This challenge was produced in half an hour, after my previous attempt had failed miserably. I liked this rather better. It's a Tsukimineshrine challenge fic, with the following parameters:
Topic: Original Character
Canon: Optional(I say a definite, resounding YES, post-canon)
Rating: G to PG(G.)
Length: 1500 to 3000 words.(921. Not even close)
Time Limit: Two weeks.(All of 'em. It's 9:45 Wednesday night.)
Special Requirements: The character introduced must be original; do not re-use any of your other OCs. The character must be sympathetic, in that the reader should not hate the character.
Also, the character must have any two of the following traits:
- Mostly, if not universally liked.(Check)
- Magical. Interpret at will.(Check)
I still fail to be CLAMP. So:
Take No Notice
Junko Watanabe was fifteen years old. Her hair was golden brown, and hung loosely braided to her waist. Her cornflower blue eyes perfectly matched the May sky. Her looks were such that she should have caused heads to turn and hearts to beat faster everywhere she went.
She didn't. Not one person looked up to see her walk by. She was invisible. Not always and not completely; if asked, anyone would be able to say they'd seen her. But they wouldn't mention if not asked. And they never were asked.
Her parents said she was lucky. "Everyone likes you," they said, "How wonderful, to have so many friends!" She never corrected them. If she had, she would have explained that the people who liked her liked her in the same way you like a tree in the park; it's perfectly nice, but you don't notice it's there and wouldn't see it was gone. She could have explained anyway. But it wasn't worth the bother.
She was in the park. Usually, she avoided crowds like the plague; all those people, glancing over her and not seeing a thing. They sent a tremor up her spine every time she went to a festival. But she wanted to be in the park to draw, her one great skill. An idea had been floating in her head all week, of a group of children silhouetted against the trees, not quite fitting into the grown-up background. She thought she could do it, if she had something to draw from.
She was hot. For a May afternoon, the heat was stifling. She was hot, and her head hurt from the strain of trying to force the picture onto paper. It wouldn't come. No matter how hard she tried, the image stayed just out of clear sight, laughing and asking, "What're you going to do about it?" She was sick of stepping back out of people's way. She wished one person, just one, would ask what she was drawing.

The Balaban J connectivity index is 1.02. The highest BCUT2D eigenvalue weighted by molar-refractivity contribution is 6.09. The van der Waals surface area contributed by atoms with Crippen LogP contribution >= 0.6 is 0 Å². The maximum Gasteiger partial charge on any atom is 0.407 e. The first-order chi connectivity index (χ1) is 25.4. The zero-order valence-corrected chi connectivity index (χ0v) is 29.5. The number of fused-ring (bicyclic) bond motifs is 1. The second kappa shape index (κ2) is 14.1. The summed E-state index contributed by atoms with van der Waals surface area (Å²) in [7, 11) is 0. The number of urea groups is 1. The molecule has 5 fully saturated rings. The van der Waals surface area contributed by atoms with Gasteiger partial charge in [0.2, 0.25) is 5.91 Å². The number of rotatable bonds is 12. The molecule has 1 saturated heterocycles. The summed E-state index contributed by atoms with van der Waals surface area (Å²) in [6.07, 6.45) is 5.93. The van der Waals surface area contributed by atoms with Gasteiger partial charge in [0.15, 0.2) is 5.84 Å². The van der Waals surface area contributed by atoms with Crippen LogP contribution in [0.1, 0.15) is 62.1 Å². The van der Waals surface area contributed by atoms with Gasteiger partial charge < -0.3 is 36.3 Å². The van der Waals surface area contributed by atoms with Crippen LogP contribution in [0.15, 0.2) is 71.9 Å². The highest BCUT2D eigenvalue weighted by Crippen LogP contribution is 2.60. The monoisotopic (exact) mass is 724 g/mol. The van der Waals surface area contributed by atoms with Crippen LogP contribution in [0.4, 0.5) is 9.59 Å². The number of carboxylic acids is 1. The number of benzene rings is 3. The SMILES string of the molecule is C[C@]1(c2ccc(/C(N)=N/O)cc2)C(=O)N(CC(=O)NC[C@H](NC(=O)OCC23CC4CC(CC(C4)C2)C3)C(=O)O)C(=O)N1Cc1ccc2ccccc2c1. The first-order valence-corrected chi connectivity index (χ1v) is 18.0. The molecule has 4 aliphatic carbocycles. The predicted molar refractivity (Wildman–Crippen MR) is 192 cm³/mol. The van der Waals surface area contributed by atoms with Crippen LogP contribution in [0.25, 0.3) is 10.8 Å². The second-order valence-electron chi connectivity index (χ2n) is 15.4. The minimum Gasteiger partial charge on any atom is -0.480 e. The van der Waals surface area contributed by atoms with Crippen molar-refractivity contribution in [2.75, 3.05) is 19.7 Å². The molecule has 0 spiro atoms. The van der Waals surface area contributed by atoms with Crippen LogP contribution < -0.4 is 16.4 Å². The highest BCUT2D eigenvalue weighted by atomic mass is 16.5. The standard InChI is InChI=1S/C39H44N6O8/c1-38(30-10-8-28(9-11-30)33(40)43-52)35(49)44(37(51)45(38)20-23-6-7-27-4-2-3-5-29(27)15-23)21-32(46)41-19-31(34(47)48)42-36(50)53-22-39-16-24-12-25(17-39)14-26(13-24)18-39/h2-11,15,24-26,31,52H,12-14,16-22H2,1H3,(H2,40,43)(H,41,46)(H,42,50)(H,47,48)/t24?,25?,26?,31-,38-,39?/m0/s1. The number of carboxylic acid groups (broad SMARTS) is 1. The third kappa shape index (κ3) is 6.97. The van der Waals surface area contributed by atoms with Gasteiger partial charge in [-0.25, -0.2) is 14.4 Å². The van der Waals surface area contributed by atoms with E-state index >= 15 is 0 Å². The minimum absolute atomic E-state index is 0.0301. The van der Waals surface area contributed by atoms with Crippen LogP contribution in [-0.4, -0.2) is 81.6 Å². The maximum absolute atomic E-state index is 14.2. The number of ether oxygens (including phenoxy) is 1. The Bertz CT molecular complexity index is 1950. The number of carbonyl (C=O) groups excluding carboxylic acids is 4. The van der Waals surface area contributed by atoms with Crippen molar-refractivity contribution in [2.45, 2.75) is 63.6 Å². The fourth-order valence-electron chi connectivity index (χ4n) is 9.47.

Someone did. From behind her, a strange voice asked her why she had stopped. The words, just then, were like an answer to prayer. She turned around, slowly, not wanting to see because it might vanish like a mirage in the desert and leave her alone again.
It didn't vanish. She turned and saw a boy watching her, a boy at least three years older than her, a boy with a face like a god. She still wasn't sure if he was real, so she asked him, regretting the words the instant they slipped out. How stupid that was! But he didn't seem to think so; he just said yes, he was. She started to cry, without really understanding her reason, just sobbed in a sort of relief that someone had seen her at last, with all the tears of years of being ignored pouring out behind. He just stood there, in the park, and awkwardly patted her on the back while she cried.
Hours later, it seemed, she stopped and apologized. He said it was all right, he was sure she felt better. He asked her to tell him about it, because she would feel even better, and she did. All the mediocrity, the normalcy, the unobtrusiveness, poured out like the tears and left her empty. He smiled, just a little, when she told him that, and asked her what she would rather be filled with. Oh, she told him, sunlight on leaves and the laughter of children and the chill of sweet, pure water on her tongue. She felt them fill her as she spoke, let them out, made them real as she had made the invisibility unreal.
They talked for a long time, hours it felt like. At the very end, she asked him why he had talked to her. He shrugged. I don't know, he said, it just seemed like the right thing to do. But how, she asked, how had he seen her when it was almost magic that no one ever did? He said that he had been very good at seeing things like magic for a long time, and the way of looking straight at things never really leaves you. I don't think it has anything to do with magic, she said. I think it's just being willing to see what's really there rather than what you expect. Anyone could do it if they tried. He seemed surprised by that.
She had to leave and waved goodbye. He looked after her for a long time, as if he saw the next day, when she would walk into class with a new light in her eye, and all the students would ask themselves why they never looked at Watanabe-san before. She was really very pretty, after all. He almost looked further ahead, into the artist-wife she would become to someone who always swore that he knew she was special since the day he met her. He smiled, to see her being happy.
It had made him wonder. Perhaps she was right, and it was all in the way you looked at things, what you expected to see. He thought he'd remember that for later.
Junko Watanabe was a wonderful artist, everyone said. The one thing they never could understand, though, was her favorite portrait subject. It was surely nobody she'd ever met that they could recall.
A young man, with a face like a god, smooth and bronzed, and deep blue eyes gazing with sympathy from beneath windswept locks of dark, dark hair.